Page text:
And that record still stands.
--------------

Re Blue Dogs: Check the 1956 Class posting for their introduction. References to the Selection Committee camps begin there.

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Old 11-15-2012, 01:59 AM   #86
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Class of 1988: Walsh

Six players have earned the batting triple crown in league history. The last one happened in 1975, by Jimmy Walsh.

Jimmy Walsh is a First Ballot inductee inducted on the first ballot screening after the software had entered him on the default settings.

A late first rd pick in 1966 by the Tigers, Walsh had previously immortalized his name by winning the aforementioned 1975 triple crown (.349, 41, 135). He picked up MVP honors that year, also.

An 8 time All Star, Walsh saw most of his playing time at 3B, though he logged meaningful time at 2B and LF, also.

In a career that spanned from 1967 through 1982, Walsh picked up 2331 hits and 339 HRs. He picked up these numbers in bunches. He collected 200 hits in a season 6 times and 40 Hrs 3 times.

He posted a career slash line of 316/358/513 for a npa OPS+ of 144.

He hit over .300 for each season from 1971 through 1979. He won his first batting title in 1973 with the same batting average (.349) he posted in his TC season. His career best BA of .352 in 1979 was second best in the league.

Walsh did not appear in the post season.

Black Ink: 33
Gray Ink: 189
HOFm: 200
HOFs: 55
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Old 11-16-2012, 11:56 PM   #87
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Class of 1989: Erwin, Briggs, Butler

I posted on the main board about the Angels being moved to California, Maryland when they changed their name from the Los Angeles Angels to the California Angels. I hope this is an issue that is addressed because it completely disrupts the competitive balance of the league when financials are in use. I am using financials for this league. I don't feel as bad about getting fired from them now that I see that the declining revenue wasn't simply my fault. I am a bit concerned that I didn't notice this earlier. I am not going to change the settings for any individual team to correct this because I have not previously done that and I am not 100% confident that I will do this with 100% accuracy for teams that may be affected by this bug.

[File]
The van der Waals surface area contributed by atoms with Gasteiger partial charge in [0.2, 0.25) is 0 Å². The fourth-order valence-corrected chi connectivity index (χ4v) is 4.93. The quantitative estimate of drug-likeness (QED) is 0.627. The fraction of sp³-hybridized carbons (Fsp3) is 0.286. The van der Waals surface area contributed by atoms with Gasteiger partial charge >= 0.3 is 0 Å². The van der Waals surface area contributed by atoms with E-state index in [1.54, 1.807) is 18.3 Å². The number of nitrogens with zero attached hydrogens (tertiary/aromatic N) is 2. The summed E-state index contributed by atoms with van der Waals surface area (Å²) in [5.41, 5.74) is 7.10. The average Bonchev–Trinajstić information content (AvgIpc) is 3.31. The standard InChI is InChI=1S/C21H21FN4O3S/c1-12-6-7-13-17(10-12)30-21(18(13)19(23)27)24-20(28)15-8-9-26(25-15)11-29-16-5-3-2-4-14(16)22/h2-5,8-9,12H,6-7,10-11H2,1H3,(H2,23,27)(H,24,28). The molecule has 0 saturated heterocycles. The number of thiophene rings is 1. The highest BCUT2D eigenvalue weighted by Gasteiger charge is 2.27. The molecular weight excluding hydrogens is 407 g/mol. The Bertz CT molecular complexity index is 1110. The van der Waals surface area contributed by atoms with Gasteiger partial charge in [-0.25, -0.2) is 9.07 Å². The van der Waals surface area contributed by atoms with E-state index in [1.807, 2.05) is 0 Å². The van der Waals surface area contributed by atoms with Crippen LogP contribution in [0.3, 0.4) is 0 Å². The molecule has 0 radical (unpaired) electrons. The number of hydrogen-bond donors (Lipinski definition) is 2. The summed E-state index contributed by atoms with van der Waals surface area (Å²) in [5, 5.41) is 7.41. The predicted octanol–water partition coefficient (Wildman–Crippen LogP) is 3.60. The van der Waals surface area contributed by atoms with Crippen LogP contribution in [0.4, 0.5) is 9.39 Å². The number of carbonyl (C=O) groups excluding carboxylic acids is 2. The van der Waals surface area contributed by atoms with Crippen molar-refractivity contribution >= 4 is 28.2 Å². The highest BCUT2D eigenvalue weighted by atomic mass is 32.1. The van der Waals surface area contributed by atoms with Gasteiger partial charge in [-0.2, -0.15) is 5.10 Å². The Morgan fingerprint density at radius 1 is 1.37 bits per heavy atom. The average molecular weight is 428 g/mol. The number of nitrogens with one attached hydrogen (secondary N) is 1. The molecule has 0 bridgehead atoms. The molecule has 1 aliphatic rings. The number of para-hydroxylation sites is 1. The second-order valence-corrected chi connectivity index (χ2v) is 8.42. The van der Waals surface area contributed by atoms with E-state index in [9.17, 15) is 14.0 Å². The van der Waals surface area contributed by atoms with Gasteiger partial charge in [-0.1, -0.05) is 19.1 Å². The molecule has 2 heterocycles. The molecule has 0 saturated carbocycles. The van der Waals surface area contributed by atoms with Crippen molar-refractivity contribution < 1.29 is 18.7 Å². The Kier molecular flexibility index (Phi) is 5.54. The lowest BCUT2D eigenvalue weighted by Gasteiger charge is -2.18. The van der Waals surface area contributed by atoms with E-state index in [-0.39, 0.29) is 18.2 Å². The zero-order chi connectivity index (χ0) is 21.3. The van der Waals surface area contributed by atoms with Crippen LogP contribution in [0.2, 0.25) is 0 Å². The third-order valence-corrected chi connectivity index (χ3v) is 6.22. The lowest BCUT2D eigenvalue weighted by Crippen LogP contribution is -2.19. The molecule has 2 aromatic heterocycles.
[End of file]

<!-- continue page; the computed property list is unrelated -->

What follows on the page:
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With 112 seasons played, the 11th player with a composite score over 10 is inducted into the HOF. The frequency of these players is still about once in a decade.

Tex Erwin is this 11th player. Coincidentally, Erwin was also the 11th player selected in the 1960 draft.

Making his final major league appearance in 1980, he retired in 1982.

Erwin collected 749 career HRs amongst his 3232 base hits. He hit 50 HRs in a season 4 times, with a career high of 60. Only 3 players have hit more HRs in a season.

Ervin is a 6 time league MVP. Only Cobb, Shoeless Joe, Frank Robinson, and Tris Speaker won more in their careers.

A 16 time All Star (bested only by Frank Robinson and Willie Mays), Erwin won 3 GGs at catcher as he posted a career slash line of 288/387/530 for a career npa OPS+ of 161. Playing almost 90% of his home games in the anti-hitters paradise that is Candelstick Park, his actual OPS+ is probably closer to 170 than 160.

Erwin's HR total is the 3rd most ever (Mays, Griffey JR ahead on the list). His 2164 RBI and 2122 runs scored place him 6th on each of those All-Time lists.

He never played a defensive position other than catcher. He leads all catchers in career slg%, OPS, VORP, Games, runs, TB, HR, BB, WAR, GS, A, PO, DP, and IP.

He hit 60 HRs in 1963 with a npa OPS+ of 195. Twice he had a npa OPS+ over 200. His best season was 1970 when he hit 54 HRs, 149 RBI, walked 126 times, and posted a slash line of 323/444/467 for a npa OPS+ of 203...and this was playing home games in Candlestick.

Erwin appeared in seven WS, and won three titles. In LCS play, his team won the series 5 of 5 times. In post season play he hit .305 with 19 HRs in 220 ABs. His 1961 WS winning Giant squad included HOFers Ike Blessitt, Denis Menke, and Gary Geiger.

Erwin gets in on the First Ballot screening in his second year of eligibility.

Black Ink: 81
Gray Ink: 301
HOFm: 521.5
HOFs: 83

-----------------

The Selection Committee went to the leaderboards and put in John E Briggs in his first year of eligibility for being the highest ranked player on either the VORP or WAR charts. Briggs enters ranking 31st on the All-Time VORP list.

Briggs was taken by the Dodgers with the 10th pick overall.

A 7 time All-Star, Briggs won 3 OF GGs. In the pitching dominated season of 1968, Briggs posted a slash line of 268/370/470 wit 24 HRs for a npa OPS+ of 164 to win the MVP.